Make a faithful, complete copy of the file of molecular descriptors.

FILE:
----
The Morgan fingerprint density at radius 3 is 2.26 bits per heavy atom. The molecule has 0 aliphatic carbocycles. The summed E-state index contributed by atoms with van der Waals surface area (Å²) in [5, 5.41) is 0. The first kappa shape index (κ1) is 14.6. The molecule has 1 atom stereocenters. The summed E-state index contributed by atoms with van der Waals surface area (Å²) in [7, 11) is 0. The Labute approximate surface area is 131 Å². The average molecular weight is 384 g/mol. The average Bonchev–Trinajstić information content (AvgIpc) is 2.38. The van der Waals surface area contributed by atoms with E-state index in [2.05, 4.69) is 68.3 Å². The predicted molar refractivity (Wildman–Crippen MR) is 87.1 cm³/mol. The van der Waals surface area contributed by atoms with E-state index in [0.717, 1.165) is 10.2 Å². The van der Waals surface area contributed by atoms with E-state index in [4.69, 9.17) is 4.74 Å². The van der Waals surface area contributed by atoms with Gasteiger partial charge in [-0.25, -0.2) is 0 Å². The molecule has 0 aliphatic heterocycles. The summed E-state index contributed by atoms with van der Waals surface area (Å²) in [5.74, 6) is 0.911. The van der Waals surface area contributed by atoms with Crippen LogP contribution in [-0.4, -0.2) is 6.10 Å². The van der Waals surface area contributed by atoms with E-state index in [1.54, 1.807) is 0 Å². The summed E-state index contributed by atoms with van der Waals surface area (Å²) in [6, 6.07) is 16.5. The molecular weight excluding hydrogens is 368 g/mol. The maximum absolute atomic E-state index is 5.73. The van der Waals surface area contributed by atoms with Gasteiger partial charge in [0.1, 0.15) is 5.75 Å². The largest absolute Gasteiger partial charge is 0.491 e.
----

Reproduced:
The Morgan fingerprint density at radius 3 is 2.26 bits per heavy atom. The molecule has 0 aliphatic carbocycles. The summed E-state index contributed by atoms with van der Waals surface area (Å²) in [5, 5.41) is 0. The first kappa shape index (κ1) is 14.6. The molecule has 1 atom stereocenters. The summed E-state index contributed by atoms with van der Waals surface area (Å²) in [7, 11) is 0. The Labute approximate surface area is 131 Å². The average molecular weight is 384 g/mol. The average Bonchev–Trinajstić information content (AvgIpc) is 2.38. The van der Waals surface area contributed by atoms with E-state index in [2.05, 4.69) is 68.3 Å². The predicted molar refractivity (Wildman–Crippen MR) is 87.1 cm³/mol. The van der Waals surface area contributed by atoms with E-state index in [0.717, 1.165) is 10.2 Å². The van der Waals surface area contributed by atoms with E-state index in [4.69, 9.17) is 4.74 Å². The van der Waals surface area contributed by atoms with Gasteiger partial charge in [-0.25, -0.2) is 0 Å². The molecule has 0 aliphatic heterocycles. The summed E-state index contributed by atoms with van der Waals surface area (Å²) in [5.74, 6) is 0.911. The van der Waals surface area contributed by atoms with Crippen LogP contribution in [-0.4, -0.2) is 6.10 Å². The van der Waals surface area contributed by atoms with E-state index in [1.54, 1.807) is 0 Å². The summed E-state index contributed by atoms with van der Waals surface area (Å²) in [6, 6.07) is 16.5. The molecular weight excluding hydrogens is 368 g/mol. The maximum absolute atomic E-state index is 5.73. The van der Waals surface area contributed by atoms with Gasteiger partial charge in [0.1, 0.15) is 5.75 Å². The largest absolute Gasteiger partial charge is 0.491 e.